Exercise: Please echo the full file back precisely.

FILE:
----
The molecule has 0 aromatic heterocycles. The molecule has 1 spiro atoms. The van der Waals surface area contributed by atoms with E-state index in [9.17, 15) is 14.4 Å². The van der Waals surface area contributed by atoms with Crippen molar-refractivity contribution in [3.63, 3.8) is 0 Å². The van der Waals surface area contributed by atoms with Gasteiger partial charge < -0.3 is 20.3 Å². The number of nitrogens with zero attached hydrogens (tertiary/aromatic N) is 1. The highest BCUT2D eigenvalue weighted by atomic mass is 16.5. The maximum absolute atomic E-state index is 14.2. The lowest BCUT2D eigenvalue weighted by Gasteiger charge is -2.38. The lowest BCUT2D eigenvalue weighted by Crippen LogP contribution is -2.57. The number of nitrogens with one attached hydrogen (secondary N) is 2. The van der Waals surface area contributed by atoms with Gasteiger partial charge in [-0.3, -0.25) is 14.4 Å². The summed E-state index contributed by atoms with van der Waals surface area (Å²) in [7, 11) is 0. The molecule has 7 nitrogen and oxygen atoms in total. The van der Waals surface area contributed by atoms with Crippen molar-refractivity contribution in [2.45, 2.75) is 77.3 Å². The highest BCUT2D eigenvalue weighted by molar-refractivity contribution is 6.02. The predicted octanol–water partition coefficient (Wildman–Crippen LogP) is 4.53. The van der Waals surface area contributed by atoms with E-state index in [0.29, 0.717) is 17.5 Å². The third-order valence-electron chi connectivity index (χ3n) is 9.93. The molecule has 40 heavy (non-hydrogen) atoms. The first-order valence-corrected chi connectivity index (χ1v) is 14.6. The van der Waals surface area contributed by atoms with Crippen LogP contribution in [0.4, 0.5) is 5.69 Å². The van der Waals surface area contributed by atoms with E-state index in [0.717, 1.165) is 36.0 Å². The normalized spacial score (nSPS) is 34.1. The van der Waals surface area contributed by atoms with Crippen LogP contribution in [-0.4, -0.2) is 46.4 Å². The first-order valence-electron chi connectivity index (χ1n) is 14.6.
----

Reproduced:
The molecule has 0 aromatic heterocycles. The molecule has 1 spiro atoms. The van der Waals surface area contributed by atoms with E-state index in [9.17, 15) is 14.4 Å². The van der Waals surface area contributed by atoms with Crippen molar-refractivity contribution in [3.63, 3.8) is 0 Å². The van der Waals surface area contributed by atoms with Gasteiger partial charge < -0.3 is 20.3 Å². The number of nitrogens with zero attached hydrogens (tertiary/aromatic N) is 1. The highest BCUT2D eigenvalue weighted by atomic mass is 16.5. The maximum absolute atomic E-state index is 14.2. The lowest BCUT2D eigenvalue weighted by Gasteiger charge is -2.38. The lowest BCUT2D eigenvalue weighted by Crippen LogP contribution is -2.57. The number of nitrogens with one attached hydrogen (secondary N) is 2. The van der Waals surface area contributed by atoms with Gasteiger partial charge in [-0.3, -0.25) is 14.4 Å². The summed E-state index contributed by atoms with van der Waals surface area (Å²) in [7, 11) is 0. The molecule has 7 nitrogen and oxygen atoms in total. The van der Waals surface area contributed by atoms with Crippen molar-refractivity contribution in [2.45, 2.75) is 77.3 Å². The highest BCUT2D eigenvalue weighted by molar-refractivity contribution is 6.02. The predicted octanol–water partition coefficient (Wildman–Crippen LogP) is 4.53. The van der Waals surface area contributed by atoms with E-state index in [0.29, 0.717) is 17.5 Å². The third-order valence-electron chi connectivity index (χ3n) is 9.93. The molecule has 40 heavy (non-hydrogen) atoms. The first-order valence-corrected chi connectivity index (χ1v) is 14.6. The van der Waals surface area contributed by atoms with Crippen LogP contribution in [0.4, 0.5) is 5.69 Å². The van der Waals surface area contributed by atoms with E-state index in [0.717, 1.165) is 36.0 Å². The normalized spacial score (nSPS) is 34.1. The van der Waals surface area contributed by atoms with Crippen LogP contribution in [-0.4, -0.2) is 46.4 Å². The first-order valence-electron chi connectivity index (χ1n) is 14.6.